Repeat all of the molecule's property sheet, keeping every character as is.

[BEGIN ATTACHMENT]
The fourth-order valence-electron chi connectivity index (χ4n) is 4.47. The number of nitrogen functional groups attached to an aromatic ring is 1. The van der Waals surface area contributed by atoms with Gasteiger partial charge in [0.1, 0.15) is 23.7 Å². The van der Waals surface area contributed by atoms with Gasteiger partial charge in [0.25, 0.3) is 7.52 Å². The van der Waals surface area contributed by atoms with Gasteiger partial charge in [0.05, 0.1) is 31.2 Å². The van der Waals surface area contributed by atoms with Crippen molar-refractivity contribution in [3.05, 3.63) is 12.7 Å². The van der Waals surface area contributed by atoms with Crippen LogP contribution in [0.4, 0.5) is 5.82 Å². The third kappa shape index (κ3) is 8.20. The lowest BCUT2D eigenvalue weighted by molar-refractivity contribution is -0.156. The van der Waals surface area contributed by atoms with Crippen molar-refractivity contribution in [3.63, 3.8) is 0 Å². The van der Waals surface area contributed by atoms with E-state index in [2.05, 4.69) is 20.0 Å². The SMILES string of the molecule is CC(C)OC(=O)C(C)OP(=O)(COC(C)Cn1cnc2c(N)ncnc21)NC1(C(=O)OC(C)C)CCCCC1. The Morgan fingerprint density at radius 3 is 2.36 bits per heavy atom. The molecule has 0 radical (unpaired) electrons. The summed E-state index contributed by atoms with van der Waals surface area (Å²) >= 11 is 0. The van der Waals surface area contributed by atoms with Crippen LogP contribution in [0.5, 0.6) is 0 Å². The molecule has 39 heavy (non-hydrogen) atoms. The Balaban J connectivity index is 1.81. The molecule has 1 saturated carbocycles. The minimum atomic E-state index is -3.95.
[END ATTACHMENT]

The fourth-order valence-electron chi connectivity index (χ4n) is 4.47. The number of nitrogen functional groups attached to an aromatic ring is 1. The van der Waals surface area contributed by atoms with Gasteiger partial charge in [0.1, 0.15) is 23.7 Å². The van der Waals surface area contributed by atoms with Gasteiger partial charge in [0.25, 0.3) is 7.52 Å². The van der Waals surface area contributed by atoms with Gasteiger partial charge in [0.05, 0.1) is 31.2 Å². The van der Waals surface area contributed by atoms with Crippen molar-refractivity contribution in [3.05, 3.63) is 12.7 Å². The van der Waals surface area contributed by atoms with Crippen LogP contribution in [0.4, 0.5) is 5.82 Å². The third kappa shape index (κ3) is 8.20. The lowest BCUT2D eigenvalue weighted by molar-refractivity contribution is -0.156. The van der Waals surface area contributed by atoms with Crippen molar-refractivity contribution in [3.63, 3.8) is 0 Å². The van der Waals surface area contributed by atoms with E-state index in [2.05, 4.69) is 20.0 Å². The SMILES string of the molecule is CC(C)OC(=O)C(C)OP(=O)(COC(C)Cn1cnc2c(N)ncnc21)NC1(C(=O)OC(C)C)CCCCC1. The Morgan fingerprint density at radius 3 is 2.36 bits per heavy atom. The molecule has 0 radical (unpaired) electrons. The summed E-state index contributed by atoms with van der Waals surface area (Å²) >= 11 is 0. The van der Waals surface area contributed by atoms with Crippen LogP contribution in [0.5, 0.6) is 0 Å². The molecule has 39 heavy (non-hydrogen) atoms. The Balaban J connectivity index is 1.81. The molecule has 1 saturated carbocycles. The minimum atomic E-state index is -3.95.